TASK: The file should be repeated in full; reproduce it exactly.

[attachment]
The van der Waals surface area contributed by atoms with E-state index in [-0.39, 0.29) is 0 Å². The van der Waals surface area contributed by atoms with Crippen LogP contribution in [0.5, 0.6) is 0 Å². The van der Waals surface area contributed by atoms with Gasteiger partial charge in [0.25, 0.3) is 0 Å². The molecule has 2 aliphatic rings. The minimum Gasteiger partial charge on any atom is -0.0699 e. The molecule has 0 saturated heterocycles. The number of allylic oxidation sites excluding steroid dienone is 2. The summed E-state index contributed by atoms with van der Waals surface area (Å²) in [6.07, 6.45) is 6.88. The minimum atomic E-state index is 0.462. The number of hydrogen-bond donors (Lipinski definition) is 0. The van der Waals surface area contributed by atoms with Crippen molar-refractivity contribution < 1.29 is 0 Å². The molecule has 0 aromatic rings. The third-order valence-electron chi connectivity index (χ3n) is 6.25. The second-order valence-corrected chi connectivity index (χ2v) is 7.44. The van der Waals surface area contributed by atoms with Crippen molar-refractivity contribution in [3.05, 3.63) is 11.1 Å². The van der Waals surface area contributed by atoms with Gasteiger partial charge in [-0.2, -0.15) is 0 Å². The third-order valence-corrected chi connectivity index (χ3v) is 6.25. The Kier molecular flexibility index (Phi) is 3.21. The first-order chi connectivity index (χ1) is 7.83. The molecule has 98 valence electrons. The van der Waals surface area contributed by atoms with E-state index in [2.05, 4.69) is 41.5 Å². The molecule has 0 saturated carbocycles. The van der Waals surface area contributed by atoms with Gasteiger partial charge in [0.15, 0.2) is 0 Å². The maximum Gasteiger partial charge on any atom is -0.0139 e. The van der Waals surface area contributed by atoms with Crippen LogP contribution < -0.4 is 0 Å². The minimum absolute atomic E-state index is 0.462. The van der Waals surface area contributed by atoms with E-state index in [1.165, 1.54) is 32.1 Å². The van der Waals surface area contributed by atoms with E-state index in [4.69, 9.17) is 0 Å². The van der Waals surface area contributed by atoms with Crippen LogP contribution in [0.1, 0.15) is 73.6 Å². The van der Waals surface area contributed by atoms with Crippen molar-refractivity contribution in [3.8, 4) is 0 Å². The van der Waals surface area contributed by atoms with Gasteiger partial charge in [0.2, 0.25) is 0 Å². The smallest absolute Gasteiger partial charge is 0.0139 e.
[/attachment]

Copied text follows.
The van der Waals surface area contributed by atoms with E-state index in [-0.39, 0.29) is 0 Å². The van der Waals surface area contributed by atoms with Crippen LogP contribution in [0.5, 0.6) is 0 Å². The van der Waals surface area contributed by atoms with Gasteiger partial charge in [0.25, 0.3) is 0 Å². The molecule has 2 aliphatic rings. The minimum Gasteiger partial charge on any atom is -0.0699 e. The molecule has 0 saturated heterocycles. The number of allylic oxidation sites excluding steroid dienone is 2. The summed E-state index contributed by atoms with van der Waals surface area (Å²) in [6.07, 6.45) is 6.88. The minimum atomic E-state index is 0.462. The number of hydrogen-bond donors (Lipinski definition) is 0. The van der Waals surface area contributed by atoms with Crippen molar-refractivity contribution < 1.29 is 0 Å². The molecule has 0 aromatic rings. The third-order valence-electron chi connectivity index (χ3n) is 6.25. The second-order valence-corrected chi connectivity index (χ2v) is 7.44. The van der Waals surface area contributed by atoms with Crippen molar-refractivity contribution in [3.05, 3.63) is 11.1 Å². The van der Waals surface area contributed by atoms with Gasteiger partial charge in [-0.2, -0.15) is 0 Å². The third-order valence-corrected chi connectivity index (χ3v) is 6.25. The Kier molecular flexibility index (Phi) is 3.21. The first-order chi connectivity index (χ1) is 7.83. The molecule has 98 valence electrons. The van der Waals surface area contributed by atoms with E-state index in [2.05, 4.69) is 41.5 Å². The molecule has 0 saturated carbocycles. The van der Waals surface area contributed by atoms with Gasteiger partial charge in [0.15, 0.2) is 0 Å². The maximum Gasteiger partial charge on any atom is -0.0139 e. The van der Waals surface area contributed by atoms with Crippen LogP contribution < -0.4 is 0 Å². The minimum absolute atomic E-state index is 0.462. The van der Waals surface area contributed by atoms with E-state index in [1.165, 1.54) is 32.1 Å². The van der Waals surface area contributed by atoms with E-state index in [4.69, 9.17) is 0 Å². The van der Waals surface area contributed by atoms with Crippen LogP contribution in [0.1, 0.15) is 73.6 Å². The van der Waals surface area contributed by atoms with Crippen molar-refractivity contribution in [3.8, 4) is 0 Å². The van der Waals surface area contributed by atoms with Gasteiger partial charge in [0.2, 0.25) is 0 Å². The smallest absolute Gasteiger partial charge is 0.0139 e.